Airline Shares Affected by Exposure to Boeing’s 737 MAX

JetBlue Airways had no plans to fly Boeing’s 737 MAX in the coming months.


Photo:

Ramon Espinosa/Associated Press

The grounding of Boeing’s 737 MAX fleet is continuing to have ripple effects in the air-travel industry.

Southwest Airlines
Co.

said early Thursday that it would end flights at Newark Liberty International Airport this fall. The reason: The airline, which has the largest exposure of U.S. airlines to

Boeing
Co.

’s 737 MAX, is dealing with a reduced capacity for flights while the jets are grounded.

American Airlines Group
,

which along with Southwest reported earnings before the opening bell Thursday, delivered more bad news for the industry. It said the Boeing grounding would likely shave $400 million off its pretax earnings in 2019, up from earlier estimates of $350 million. American’s shares fell 8.4% Thursday.

The dual reports sent many airline stocks lower, with the U.S. Global Jets exchange-traded fund—which includes U.S. companies such as Southwest, American and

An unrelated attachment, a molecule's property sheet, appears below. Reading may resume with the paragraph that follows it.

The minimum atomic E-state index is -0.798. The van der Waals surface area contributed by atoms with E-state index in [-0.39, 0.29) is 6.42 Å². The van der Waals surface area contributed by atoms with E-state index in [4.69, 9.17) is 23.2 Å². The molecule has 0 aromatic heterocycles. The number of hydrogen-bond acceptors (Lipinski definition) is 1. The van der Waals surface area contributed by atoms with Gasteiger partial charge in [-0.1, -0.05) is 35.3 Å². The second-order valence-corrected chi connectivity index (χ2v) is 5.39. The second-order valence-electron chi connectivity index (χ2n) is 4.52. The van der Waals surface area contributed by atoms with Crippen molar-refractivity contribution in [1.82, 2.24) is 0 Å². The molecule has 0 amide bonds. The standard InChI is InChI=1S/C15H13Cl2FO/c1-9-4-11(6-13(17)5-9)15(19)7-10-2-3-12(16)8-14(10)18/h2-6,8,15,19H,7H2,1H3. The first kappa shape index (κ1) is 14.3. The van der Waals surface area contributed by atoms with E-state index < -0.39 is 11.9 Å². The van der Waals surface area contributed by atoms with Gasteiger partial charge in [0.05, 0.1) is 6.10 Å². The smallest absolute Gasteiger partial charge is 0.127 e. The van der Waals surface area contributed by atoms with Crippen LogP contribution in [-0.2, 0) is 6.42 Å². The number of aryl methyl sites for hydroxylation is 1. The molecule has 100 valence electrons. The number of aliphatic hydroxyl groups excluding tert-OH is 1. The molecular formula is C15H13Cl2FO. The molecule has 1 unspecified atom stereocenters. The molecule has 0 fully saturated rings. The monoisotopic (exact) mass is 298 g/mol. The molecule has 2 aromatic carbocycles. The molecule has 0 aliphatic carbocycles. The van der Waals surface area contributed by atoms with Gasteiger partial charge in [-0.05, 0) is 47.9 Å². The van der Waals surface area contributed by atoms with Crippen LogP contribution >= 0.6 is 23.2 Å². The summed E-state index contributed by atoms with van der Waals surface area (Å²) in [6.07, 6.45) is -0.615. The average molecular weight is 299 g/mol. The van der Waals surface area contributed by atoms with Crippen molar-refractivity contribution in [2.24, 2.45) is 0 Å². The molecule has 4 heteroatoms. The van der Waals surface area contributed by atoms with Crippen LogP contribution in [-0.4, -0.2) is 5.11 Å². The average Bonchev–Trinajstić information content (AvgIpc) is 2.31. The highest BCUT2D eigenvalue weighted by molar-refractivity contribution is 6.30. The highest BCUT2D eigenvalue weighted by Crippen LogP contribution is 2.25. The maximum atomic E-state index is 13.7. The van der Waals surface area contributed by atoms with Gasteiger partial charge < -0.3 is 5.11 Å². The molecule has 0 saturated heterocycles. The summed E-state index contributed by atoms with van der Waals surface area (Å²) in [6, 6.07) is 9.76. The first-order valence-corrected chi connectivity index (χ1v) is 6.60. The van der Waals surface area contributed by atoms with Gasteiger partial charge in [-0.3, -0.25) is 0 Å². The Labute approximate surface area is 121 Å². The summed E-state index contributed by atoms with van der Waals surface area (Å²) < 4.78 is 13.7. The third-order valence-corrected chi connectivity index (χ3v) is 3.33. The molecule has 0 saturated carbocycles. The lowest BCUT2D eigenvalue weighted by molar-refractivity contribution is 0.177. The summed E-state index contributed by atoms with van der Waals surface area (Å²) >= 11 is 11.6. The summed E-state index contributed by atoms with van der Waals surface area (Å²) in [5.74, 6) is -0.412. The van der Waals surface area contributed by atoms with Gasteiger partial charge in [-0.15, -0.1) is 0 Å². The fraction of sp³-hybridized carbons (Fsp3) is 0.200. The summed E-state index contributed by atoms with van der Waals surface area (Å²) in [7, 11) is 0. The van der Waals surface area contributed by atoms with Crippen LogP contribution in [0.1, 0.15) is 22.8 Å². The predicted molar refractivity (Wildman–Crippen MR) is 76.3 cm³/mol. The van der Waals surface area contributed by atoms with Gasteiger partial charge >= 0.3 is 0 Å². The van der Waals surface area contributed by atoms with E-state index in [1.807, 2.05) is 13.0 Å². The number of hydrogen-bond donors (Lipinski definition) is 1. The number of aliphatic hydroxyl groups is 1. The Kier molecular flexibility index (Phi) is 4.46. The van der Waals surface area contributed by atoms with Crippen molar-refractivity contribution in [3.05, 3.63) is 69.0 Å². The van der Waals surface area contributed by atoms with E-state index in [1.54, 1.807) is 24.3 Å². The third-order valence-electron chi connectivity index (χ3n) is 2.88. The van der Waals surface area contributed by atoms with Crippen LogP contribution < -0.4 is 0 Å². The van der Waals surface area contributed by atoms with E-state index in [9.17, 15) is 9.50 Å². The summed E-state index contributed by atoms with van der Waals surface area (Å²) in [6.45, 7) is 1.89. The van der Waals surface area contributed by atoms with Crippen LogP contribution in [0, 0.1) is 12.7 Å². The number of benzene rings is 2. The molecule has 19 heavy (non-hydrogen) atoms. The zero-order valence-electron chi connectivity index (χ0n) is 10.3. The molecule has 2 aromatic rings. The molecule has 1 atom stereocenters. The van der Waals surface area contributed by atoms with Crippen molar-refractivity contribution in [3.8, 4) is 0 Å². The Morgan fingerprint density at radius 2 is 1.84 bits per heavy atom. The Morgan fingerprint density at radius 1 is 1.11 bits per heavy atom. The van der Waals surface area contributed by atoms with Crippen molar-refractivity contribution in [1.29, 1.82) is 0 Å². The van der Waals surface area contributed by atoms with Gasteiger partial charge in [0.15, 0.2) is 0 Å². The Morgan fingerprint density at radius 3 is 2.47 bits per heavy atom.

United Airlines Holdings
Inc.,

along with foreign airlines—falling 1.7%.

Southwest shares, which initially dropped, ended the day up 0.3% after executives stressed that they would use the planes they were flying into and out of Newark in markets like Hawaii that tend to be more lucrative.

Shares of Boeing, which said Wednesday it might have to halt 737 MAX production if the grounding dragged on, dropped 3.7%.

Investors aren’t as heavily punishing airlines that don’t greatly rely on Boeing’s troubled model.

Two crashes and the global grounding of Boeing’s 737 MAX commercial airliner led to extensive disruption in the international aerospace industry. WSJ’s Robert Wall explains the continuing effects of the plane’s grounding. Photo: Getty Images

JetBlue Airways
Corp.

initially jumped past the S&P 500 Thursday, flirting with a record before closing down 0.2%. It is one of the airlines that had no plans to fly Boeing’s 737 MAX in the coming months, meaning the continuing grounding has had no effect on its bottom line.

Write to Akane Otani at akane.otani@wsj.com

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